“Governments can leverage the trust, reach and practical support of religious leaders to deliver effective public-health responses, because where confidence in and reach of government is fragile, trusted interlocutors are vital to the success of public-health responses. In fact, religious leaders can support behavioural change and public health messaging and provide facilities and community services”. https://institute.global/sites/default/files/inline-files/Tony%20Blair%20Institute%2C%20Working%20With%20Religious%20Leaders%20to%20Support%20Public%20Health%20Measures.pdf, accessed on 11 April 2021.
Religious freedom is a complex right, not only because of the varied manifestations of worship but also because of the high degree of subjectivity granted to determine when a personal behavior becomes a religious expression. Such a question necessarily leads to considering the degree of sincerity of those beliefs; however, to answer this question, we must address the collective dimension of religious freedom as a fundamental right. A religiosity test can be the degree to which an individual should be entitled to take responsibility for his convictions—a situation that leads to the extreme affirmation of denying the possibility of an effective protection of this right (Sullivan 2018).
The Universal Declaration and the norms of the Inter-American System for the protection of human rights are taken as a reference because the regional focus of this work is centered on the Peruvian and Latin American systems.
“The Universal Declaration of Human Rights (UDHR) does not define the terms ‘thought’, ‘conscience’ and ‘religion’” (Scheinin 2000).
“[w]hat has proven to be one of the most influential statements of religious rights of humankind yet devised entered into the international arena with no further light shed upon its meaning.” (Evans 1997).
Thus, converting freedom religious into a freedom that is reduced to the scope of the expression or manifestation of acts of worship.
With significant controversy among Islamic countries, as can be seen in the negotiation phase of the treaty (Clarke 1993).
The best way to guarantee the effective protection of freedom of thought is through non-coercion, allowing ideas to be freely expressed without censorship practices and with no limits on freedom of information other than those necessary for the protection of the fundamental rights of third parties.
When the fulfilment of a mandate of our conscience is placed before the fulfilment of a legal duty, the question of conscientious objection arises. Although it is true that the conscience enjoys absolute protection in the forum internum, and no one can force us to act against it, a different question concerns the responsibility produced by that action of our conscience leading it to disregard a legal mandate in the forum externum. It will then be necessary to verify the degree of involvement of one’s conscience with this moral mandate; it will be necessary to determine the eventual damage to other legal rights and rights; and it will be necessary to confirm the degree of seriousness or truth that the act contains (Prieto Sanchís 2006).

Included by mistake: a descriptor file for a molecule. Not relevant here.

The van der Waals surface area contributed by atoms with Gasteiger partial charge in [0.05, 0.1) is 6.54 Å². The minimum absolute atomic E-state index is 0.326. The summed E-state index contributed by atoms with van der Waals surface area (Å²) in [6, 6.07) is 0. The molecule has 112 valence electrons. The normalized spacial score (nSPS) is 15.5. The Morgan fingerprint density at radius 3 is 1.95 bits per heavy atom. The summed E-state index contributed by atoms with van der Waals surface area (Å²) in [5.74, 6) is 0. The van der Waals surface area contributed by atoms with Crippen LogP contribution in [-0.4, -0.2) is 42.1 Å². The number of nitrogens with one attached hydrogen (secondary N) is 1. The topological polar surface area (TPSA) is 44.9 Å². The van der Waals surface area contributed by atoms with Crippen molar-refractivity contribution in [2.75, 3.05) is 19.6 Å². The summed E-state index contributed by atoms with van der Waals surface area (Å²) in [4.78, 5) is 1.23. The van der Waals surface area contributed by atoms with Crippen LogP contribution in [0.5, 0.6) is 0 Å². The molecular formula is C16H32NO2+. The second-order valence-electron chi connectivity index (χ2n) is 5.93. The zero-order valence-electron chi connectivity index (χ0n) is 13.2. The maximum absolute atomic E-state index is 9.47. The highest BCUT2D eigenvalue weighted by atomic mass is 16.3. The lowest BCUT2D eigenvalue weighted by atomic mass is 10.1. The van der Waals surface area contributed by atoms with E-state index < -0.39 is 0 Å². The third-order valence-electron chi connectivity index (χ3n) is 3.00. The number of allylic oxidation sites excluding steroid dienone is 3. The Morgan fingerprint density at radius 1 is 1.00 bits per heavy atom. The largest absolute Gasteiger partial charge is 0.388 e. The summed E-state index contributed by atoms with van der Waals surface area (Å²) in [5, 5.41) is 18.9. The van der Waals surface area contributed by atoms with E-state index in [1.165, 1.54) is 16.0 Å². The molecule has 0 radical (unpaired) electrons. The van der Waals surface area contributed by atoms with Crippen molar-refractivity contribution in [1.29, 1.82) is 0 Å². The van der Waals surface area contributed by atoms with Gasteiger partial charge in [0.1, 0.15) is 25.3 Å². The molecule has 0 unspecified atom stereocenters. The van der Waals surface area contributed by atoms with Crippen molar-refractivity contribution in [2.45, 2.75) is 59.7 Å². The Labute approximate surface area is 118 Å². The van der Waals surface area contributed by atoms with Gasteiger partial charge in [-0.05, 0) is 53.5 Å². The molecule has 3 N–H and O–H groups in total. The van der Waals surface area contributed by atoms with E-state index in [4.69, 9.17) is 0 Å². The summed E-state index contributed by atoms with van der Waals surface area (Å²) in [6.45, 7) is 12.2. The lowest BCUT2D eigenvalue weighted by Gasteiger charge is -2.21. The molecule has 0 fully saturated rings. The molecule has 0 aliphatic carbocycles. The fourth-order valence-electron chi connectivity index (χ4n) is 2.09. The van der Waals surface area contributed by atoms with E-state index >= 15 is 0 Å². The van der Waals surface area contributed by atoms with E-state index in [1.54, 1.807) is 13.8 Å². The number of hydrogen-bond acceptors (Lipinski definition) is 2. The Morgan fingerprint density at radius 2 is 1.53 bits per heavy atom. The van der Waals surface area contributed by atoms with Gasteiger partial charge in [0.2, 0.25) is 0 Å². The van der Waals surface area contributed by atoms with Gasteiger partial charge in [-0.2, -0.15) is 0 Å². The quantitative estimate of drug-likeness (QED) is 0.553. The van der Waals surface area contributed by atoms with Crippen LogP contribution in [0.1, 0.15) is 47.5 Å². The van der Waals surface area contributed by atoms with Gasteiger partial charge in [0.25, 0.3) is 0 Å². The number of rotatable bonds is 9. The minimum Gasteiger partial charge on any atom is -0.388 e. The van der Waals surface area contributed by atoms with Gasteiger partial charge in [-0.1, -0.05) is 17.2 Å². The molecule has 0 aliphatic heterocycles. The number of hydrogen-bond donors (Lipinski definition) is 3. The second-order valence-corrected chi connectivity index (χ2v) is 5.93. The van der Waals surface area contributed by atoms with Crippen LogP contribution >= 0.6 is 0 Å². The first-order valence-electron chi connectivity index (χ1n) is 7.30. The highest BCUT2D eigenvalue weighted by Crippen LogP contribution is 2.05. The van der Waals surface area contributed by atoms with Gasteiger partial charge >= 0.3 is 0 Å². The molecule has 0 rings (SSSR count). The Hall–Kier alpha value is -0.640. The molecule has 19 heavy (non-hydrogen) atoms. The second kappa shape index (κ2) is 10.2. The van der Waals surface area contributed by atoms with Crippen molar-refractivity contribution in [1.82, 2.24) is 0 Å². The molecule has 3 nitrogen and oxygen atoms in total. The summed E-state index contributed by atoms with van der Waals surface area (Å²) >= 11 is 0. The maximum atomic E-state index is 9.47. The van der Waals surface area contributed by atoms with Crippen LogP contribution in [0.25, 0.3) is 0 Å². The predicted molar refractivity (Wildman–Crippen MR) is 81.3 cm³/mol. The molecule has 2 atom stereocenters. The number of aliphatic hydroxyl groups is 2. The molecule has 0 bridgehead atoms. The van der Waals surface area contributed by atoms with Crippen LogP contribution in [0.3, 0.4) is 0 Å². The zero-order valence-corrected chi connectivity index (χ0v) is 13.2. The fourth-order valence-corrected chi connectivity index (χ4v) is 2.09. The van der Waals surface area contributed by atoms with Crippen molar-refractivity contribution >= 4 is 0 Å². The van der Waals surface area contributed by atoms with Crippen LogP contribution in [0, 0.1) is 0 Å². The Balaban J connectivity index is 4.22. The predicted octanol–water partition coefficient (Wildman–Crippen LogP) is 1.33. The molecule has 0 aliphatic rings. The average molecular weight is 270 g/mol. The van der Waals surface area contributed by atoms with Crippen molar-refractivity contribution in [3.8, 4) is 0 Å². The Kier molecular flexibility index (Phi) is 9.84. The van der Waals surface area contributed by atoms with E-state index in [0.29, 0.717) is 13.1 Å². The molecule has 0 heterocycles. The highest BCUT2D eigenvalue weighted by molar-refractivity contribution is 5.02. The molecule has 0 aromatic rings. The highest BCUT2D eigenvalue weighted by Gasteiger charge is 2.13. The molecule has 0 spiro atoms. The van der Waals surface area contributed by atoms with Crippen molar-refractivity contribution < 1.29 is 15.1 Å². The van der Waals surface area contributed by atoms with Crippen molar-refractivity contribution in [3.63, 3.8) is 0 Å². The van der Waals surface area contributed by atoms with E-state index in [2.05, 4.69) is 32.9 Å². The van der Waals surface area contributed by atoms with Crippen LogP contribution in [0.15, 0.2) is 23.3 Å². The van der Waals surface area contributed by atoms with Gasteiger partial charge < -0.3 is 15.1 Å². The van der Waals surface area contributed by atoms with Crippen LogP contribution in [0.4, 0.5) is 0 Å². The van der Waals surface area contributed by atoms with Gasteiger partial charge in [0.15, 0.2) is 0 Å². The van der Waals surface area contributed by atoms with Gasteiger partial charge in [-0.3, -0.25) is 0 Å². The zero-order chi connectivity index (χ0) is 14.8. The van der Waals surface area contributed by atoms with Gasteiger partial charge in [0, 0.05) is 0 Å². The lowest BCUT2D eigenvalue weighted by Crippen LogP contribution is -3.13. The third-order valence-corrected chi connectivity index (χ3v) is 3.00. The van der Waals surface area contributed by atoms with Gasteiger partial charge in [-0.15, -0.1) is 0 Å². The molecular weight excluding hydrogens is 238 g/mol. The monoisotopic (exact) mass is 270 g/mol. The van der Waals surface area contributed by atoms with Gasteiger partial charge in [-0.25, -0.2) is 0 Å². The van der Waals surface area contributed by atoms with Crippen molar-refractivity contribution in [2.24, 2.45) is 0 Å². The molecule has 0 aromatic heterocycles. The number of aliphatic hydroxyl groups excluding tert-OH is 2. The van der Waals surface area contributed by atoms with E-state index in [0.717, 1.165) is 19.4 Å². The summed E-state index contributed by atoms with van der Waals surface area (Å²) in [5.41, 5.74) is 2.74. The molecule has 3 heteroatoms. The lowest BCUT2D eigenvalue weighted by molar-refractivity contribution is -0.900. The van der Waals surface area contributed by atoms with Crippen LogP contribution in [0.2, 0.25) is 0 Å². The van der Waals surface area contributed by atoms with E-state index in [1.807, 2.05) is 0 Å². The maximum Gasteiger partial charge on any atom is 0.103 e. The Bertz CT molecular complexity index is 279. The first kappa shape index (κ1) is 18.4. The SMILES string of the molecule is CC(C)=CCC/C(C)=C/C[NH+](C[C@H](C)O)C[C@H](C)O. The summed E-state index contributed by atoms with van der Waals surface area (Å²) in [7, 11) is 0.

The ECHR has made it very clear in Leyla Sahim v. Turkey, recalling that: “as protected by Article 9 (of the ECHR), freedom of thought, conscience and religion represents one of the foundations of a democratic society within the meaning of the Convention. This freedom figures in its religious dimension among the most essential elements of the identity of believers and their conception of life, but it is also a precious asset for atheists, agnostics, sceptics or the indifferent. It is about pluralism,—achieved in a very expensive way over the centuries—that could not be dissociated from such a society”.
Particularly the International Covenant on Civil and Political Rights (ICCPR), which acknowledges that states may need additional powers to address exceptional situations. Nevertheless, it is well established that “No state party shall, even in time of emergency threatening the life of the nation, derogate from the Covenant’s guarantees (…) and freedom of thought, conscience and religion. These rights are not derogable under any conditions even for the asserted purpose of preserving the life of the nation” (United Nations 1985).
Article 4, paragraph 2 of the Covenant explicitly prescribes that no derogation from the following articles may be made to Article 18 (freedom of thought, conscience and religion); however, the notifications that Peru submitted in compliance with this obligation have always been generic: “The Secretary-General received from the Government of Peru a notification dated 19 March 2020, made under article 4 (3) of the above Covenant, regarding the declaration of a state of national emergency for a period of fifteen (15) calendar days by Supreme Decrees No. 044-2020-PCM of 15 March 2020, No. 045-2020-PCM of 17 March 2020 and No. 046-2020-PCM of 18 March 2020”. Further extensions to the state of national emergency during pandemic were reported every time they were declared, but always in a general and unspecific document. On the other hand, Peru is a signatory state of the Pact that has accumulated the highest number of notifications (244 until January 2021) of a state of emergency, essentially because it does not have a constitutional regulation regarding the state of emergency.
In order that the Committee can perform its task to monitor these emergency laws, states should include in their reports sufficient and precise information about their laws and practice in the field of emergency power. Unfortunately, the information they send is usually too generic and inadequate for the Committee to properly carry out this control work. A fundamental requirement for any measures derogating from the Covenant, as set forth in Article 4, paragraph 1, is that such measures are limited to the extent strictly required by the exigencies of the situation. This requirement relates to the duration, geographical coverage and material scope of the state of emergency and any measures of derogation resorted to because of the emergency.